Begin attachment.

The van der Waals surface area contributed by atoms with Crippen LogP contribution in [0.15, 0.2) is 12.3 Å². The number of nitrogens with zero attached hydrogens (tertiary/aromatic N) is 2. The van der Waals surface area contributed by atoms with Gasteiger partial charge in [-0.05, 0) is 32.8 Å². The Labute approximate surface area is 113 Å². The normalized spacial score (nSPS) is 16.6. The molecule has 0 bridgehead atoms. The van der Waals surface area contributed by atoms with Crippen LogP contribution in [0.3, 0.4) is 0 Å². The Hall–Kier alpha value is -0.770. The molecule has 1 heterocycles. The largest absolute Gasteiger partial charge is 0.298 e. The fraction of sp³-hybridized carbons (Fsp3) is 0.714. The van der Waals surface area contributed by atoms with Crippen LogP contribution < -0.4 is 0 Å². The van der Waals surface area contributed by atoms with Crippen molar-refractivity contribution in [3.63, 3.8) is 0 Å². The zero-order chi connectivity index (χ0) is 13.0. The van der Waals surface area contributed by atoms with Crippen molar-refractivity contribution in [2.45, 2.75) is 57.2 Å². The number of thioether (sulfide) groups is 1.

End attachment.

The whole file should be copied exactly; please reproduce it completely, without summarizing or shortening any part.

The van der Waals surface area contributed by atoms with Crippen LogP contribution in [0.15, 0.2) is 12.3 Å². The number of nitrogens with zero attached hydrogens (tertiary/aromatic N) is 2. The van der Waals surface area contributed by atoms with Gasteiger partial charge in [-0.05, 0) is 32.8 Å². The Labute approximate surface area is 113 Å². The normalized spacial score (nSPS) is 16.6. The molecule has 0 bridgehead atoms. The van der Waals surface area contributed by atoms with Crippen LogP contribution in [0.3, 0.4) is 0 Å². The Hall–Kier alpha value is -0.770. The molecule has 1 heterocycles. The largest absolute Gasteiger partial charge is 0.298 e. The fraction of sp³-hybridized carbons (Fsp3) is 0.714. The van der Waals surface area contributed by atoms with Crippen LogP contribution < -0.4 is 0 Å². The van der Waals surface area contributed by atoms with Crippen molar-refractivity contribution in [3.63, 3.8) is 0 Å². The zero-order chi connectivity index (χ0) is 13.0. The van der Waals surface area contributed by atoms with Crippen molar-refractivity contribution in [2.45, 2.75) is 57.2 Å². The number of thioether (sulfide) groups is 1.